U.S. Presidential candidate, Donald Trump has hooked some unlikely followers including conservative women, who haven’t been turned off yet by claims he has sexually harassed women. One explanation proposed by both the ultra-left and mainstream conservatives is Stockholm syndrome, the condition in which a captured victim develops a bond and sympathy for his or her abusive captor. So this led me to consider whether this type of leadership is present in businesses around the world. Why is it that some employees continue to be loyal even though their bosses abuse them either by constantly undermining them, verbal teasing them or in more severe cases abusing them either physically or emotionally? Is the real truth that large swathes of workers are really under the spell of their captor?
As a syndrome it is worth noting that there is severe reservation among mental health professionals about whether it actually exists but there are some high profile examples where it could be said that it applies. A famous case is Patty Hearst, the granddaughter of media magnate William Randolph Hearst. Shortly after having been kidnapped by the Symbionese Liberation Army (SLA), she announced she was joining the terrorist organisation and their cause. She was eventually sentenced to 35 years in prison for her involvement in an SLA bank robbery. In 1979, President Carter commuted her sentence after only 22 months, and in 2001, President Clinton gave her a full pardon just two hours before leaving office. Of course this is an extreme example but it does illustrate the point.
The risk of Stockholm Syndrome creeping into the corporate world is very real too. Part of the reason for this is that much about who we are, our identity and our self-worth is defined by work and importantly what our colleagues, our boss and those around us say about us and how they treat us. Similar to the situation in which a hostage controls its victim’s food, drink allowances as well as freedom is the oppressive boss who has the power of controlling the employee’s pay check not to mention emotional wellbeing.
I have many friends and ex-colleagues that have all experienced this to some extent or another – the boss that constantly teases them for their attire, arrival or departure time, their accent, what they eat at their desk etc. the list goes on. Some say it is just ‘harmless banter’ others are clearly worn down by it and whilst it may seem trivial the impact over time on employee wellbeing can be telling and damaging. Yet these employees who are free to jump ship, continue to stay, continue to be verbally abused and sometimes physically so. Why do they do it? Why do they rationalise to themselves and to others their employer’s poor treatment of them as necessary and defend their boss, bad-mouthing colleagues and oppressive organisation to anyone outside of the organisation that asks? Why do they continue to go back for more, day in day out?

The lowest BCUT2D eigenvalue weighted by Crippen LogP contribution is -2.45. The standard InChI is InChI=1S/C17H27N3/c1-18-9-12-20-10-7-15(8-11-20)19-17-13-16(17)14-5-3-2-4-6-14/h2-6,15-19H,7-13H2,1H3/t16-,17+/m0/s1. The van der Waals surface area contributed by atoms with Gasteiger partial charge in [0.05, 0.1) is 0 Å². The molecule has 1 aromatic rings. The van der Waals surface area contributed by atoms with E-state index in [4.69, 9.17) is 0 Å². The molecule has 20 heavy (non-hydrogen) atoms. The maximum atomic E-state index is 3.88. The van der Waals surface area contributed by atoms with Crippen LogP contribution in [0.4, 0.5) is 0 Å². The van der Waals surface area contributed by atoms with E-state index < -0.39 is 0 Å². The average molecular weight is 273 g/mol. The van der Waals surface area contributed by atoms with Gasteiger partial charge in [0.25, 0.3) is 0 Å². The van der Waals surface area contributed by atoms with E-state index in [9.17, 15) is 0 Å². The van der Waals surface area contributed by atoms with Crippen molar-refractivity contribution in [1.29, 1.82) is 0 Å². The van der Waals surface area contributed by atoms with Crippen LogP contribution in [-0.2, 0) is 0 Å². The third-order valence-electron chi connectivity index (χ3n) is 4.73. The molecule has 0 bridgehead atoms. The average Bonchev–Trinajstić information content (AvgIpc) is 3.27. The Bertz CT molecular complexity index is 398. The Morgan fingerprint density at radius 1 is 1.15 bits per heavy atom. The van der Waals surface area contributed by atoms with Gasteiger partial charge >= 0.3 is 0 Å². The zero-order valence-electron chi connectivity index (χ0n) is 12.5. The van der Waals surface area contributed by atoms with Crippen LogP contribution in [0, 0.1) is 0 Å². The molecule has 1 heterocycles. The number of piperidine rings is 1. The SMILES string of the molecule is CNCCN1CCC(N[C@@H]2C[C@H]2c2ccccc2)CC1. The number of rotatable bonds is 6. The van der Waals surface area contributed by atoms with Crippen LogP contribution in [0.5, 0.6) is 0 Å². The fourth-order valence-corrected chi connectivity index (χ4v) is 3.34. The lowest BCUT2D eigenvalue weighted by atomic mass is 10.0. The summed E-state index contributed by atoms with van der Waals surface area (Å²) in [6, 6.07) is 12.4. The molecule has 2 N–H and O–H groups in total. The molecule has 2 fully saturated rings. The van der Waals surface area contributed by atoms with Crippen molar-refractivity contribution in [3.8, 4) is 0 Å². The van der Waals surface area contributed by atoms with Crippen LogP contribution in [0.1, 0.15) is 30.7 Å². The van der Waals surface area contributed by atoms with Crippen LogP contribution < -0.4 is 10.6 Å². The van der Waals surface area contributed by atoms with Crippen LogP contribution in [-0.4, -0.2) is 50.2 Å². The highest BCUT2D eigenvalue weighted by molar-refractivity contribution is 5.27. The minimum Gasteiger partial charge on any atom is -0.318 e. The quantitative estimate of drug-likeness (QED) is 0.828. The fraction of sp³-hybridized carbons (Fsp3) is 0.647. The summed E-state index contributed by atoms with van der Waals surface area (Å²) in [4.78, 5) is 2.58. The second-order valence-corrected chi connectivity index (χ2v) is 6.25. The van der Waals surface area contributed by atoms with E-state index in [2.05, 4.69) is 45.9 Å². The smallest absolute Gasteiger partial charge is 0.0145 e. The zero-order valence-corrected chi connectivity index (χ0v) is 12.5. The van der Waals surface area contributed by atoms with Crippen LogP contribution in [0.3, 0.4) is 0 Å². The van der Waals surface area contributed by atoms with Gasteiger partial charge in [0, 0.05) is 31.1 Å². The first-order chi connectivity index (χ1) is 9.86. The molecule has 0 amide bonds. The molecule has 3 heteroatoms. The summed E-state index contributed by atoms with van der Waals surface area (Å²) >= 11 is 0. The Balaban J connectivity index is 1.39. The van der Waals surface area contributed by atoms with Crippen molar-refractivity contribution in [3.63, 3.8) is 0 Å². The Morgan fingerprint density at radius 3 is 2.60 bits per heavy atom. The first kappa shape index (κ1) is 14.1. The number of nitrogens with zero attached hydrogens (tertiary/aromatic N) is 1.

Often there is a honeymoon period in which at the start of the employment, the boss or abuser puts on a façade of kindness and dupes their victim into a false sense of security, an induction is friendly and professional, everyone is welcoming but over the weeks, months and years that follow tensions build up and slowly like a leaking tap the true identity of the abuser comes to the surface.
For those caught in the midst of the Stockholm Syndrome, it is a question of first realising it and then doing something about it. Yet this is the real challenge because many of the victims aren’t actually ready to admit or perhaps don’t actually realise what is happening to them until the trauma is so great they reach tipping point. The anxiety and damage that can be felt is akin to soldiers suffering with Post Traumatic Stress Disorder. It’s a situation that can occur in any organisation, in any sector and to any person, male or female at any age or stage in their career. Noticing the signs early on is the best way of protecting employee wellbeing – because put up and shut up is a really bad option, speak out and get out really is the only way to stay healthy at work.
By Annie Hayes, HR freelance writer and expert.
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